"That's not the way the world really works anymore. We're an empire now, and when we act, we create our own reality. And while you're studying that reality -- judiciously, as you will -- we'll act again, creating other new realities, which you can study too, and that's how things will sort out. We're history's actors... and you, all of you, will be left to just study what we do."

I take it that Karl Rove is a great liar (or possibly quite insane). Here is the last bit that OI quote from this article:

Not surprisingly, among its critics Donald Trump’s presidency has inspired any number of references to political philosopher Hannah Arendt’s description of the dismantling of truth by authoritarian regimes of the previous century. In her 1951 book, The Origins of Totalitarianism, Arendt described the process this way:

"In an ever-changing, incomprehensible world the masses had reached the point where they would, at the same time, believe everything and nothing, think that everything was possible and that nothing was true... Mass propaganda discovered that its audience was ready at all times to believe the worst, no matter how absurd, and did not particularly object to being deceived because it held every statement to be a lie anyhow.”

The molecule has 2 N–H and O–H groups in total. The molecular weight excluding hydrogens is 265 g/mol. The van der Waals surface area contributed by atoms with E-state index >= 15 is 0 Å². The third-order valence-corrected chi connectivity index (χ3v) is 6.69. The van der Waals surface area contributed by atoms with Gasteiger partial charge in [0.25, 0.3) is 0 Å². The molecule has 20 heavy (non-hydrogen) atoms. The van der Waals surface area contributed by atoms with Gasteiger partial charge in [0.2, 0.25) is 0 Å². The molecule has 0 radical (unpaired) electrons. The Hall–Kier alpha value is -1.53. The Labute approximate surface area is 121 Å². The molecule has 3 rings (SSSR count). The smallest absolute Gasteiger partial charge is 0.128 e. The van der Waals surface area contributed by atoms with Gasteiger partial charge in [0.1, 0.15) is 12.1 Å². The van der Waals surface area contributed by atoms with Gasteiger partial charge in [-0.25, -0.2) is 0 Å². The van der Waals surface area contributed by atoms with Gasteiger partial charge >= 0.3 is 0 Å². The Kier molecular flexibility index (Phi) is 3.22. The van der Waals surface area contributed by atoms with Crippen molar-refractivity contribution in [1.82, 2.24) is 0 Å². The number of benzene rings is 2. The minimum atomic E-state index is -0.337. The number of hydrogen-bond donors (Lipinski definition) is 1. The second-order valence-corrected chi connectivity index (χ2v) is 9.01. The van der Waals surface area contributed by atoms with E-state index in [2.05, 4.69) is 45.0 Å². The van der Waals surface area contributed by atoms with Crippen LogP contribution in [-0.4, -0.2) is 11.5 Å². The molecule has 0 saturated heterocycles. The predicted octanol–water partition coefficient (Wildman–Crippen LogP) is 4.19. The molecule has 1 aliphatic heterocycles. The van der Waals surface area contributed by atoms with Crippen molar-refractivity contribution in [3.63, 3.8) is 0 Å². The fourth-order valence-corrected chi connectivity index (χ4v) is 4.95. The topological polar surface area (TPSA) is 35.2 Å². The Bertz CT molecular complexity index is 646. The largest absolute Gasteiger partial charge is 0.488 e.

In fact, I do not know whether I agree with Arendt (and I read the named book, and found it not good). My basic reason is that, whereas what she says may have been valid in some senses, it also is not valid for almost any real human person, for these have all been educated on the basis of the correct notion that there are real facts. Anyway. This is a recommended article.

Note
[1] I have now been saying since the end of 2015 that xs4all.nl is systematically ruining my site by NOT updating it within a few seconds, as it did between 1996 and 2015, but by updating it between two to seven days later, that is, if I am lucky.

They have claimed that my site was wrongly named in html: A lie. They have claimed that my operating system was out of date: A lie.

And they just don't care for my site, my interests, my values or my ideas. They have behaved now for 2 years as if they are the eagerly willing instruments of the US's secret services, which I will from now on suppose they are (for truth is dead in Holland).

The only two reasons I remain with xs4all is that my site has been there since 1996, and I have no reasons whatsoever to suppose that any other Dutch provider is any better (!!).
       home - index - summaries - mail